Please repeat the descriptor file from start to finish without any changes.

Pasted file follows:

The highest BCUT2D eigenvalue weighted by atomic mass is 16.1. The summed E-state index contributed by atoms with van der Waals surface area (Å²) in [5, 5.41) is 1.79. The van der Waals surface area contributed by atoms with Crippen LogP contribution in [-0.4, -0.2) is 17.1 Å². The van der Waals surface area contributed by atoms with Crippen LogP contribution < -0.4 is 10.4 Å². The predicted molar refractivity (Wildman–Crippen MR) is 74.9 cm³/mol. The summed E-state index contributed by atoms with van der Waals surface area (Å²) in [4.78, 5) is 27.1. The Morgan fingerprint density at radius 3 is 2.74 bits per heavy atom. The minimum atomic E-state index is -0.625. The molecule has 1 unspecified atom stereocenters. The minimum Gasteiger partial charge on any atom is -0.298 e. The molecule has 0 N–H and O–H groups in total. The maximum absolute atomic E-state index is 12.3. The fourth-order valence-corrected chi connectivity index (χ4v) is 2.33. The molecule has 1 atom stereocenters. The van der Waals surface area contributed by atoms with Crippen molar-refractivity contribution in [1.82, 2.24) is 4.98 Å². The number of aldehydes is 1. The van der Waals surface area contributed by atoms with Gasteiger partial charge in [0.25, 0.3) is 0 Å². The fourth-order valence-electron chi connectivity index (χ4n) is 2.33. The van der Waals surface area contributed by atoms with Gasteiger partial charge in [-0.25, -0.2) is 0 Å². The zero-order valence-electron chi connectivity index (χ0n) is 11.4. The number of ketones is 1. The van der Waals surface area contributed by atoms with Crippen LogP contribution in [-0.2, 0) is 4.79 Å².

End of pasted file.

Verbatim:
The highest BCUT2D eigenvalue weighted by atomic mass is 16.1. The summed E-state index contributed by atoms with van der Waals surface area (Å²) in [5, 5.41) is 1.79. The van der Waals surface area contributed by atoms with Crippen LogP contribution in [-0.4, -0.2) is 17.1 Å². The van der Waals surface area contributed by atoms with Crippen LogP contribution < -0.4 is 10.4 Å². The predicted molar refractivity (Wildman–Crippen MR) is 74.9 cm³/mol. The summed E-state index contributed by atoms with van der Waals surface area (Å²) in [4.78, 5) is 27.1. The Morgan fingerprint density at radius 3 is 2.74 bits per heavy atom. The minimum atomic E-state index is -0.625. The molecule has 1 unspecified atom stereocenters. The minimum Gasteiger partial charge on any atom is -0.298 e. The molecule has 0 N–H and O–H groups in total. The maximum absolute atomic E-state index is 12.3. The fourth-order valence-corrected chi connectivity index (χ4v) is 2.33. The molecule has 1 atom stereocenters. The van der Waals surface area contributed by atoms with Crippen molar-refractivity contribution in [1.82, 2.24) is 4.98 Å². The number of aldehydes is 1. The van der Waals surface area contributed by atoms with Gasteiger partial charge in [0.25, 0.3) is 0 Å². The fourth-order valence-electron chi connectivity index (χ4n) is 2.33. The van der Waals surface area contributed by atoms with Gasteiger partial charge in [-0.25, -0.2) is 0 Å². The zero-order valence-electron chi connectivity index (χ0n) is 11.4. The number of ketones is 1. The van der Waals surface area contributed by atoms with Crippen LogP contribution in [-0.2, 0) is 4.79 Å².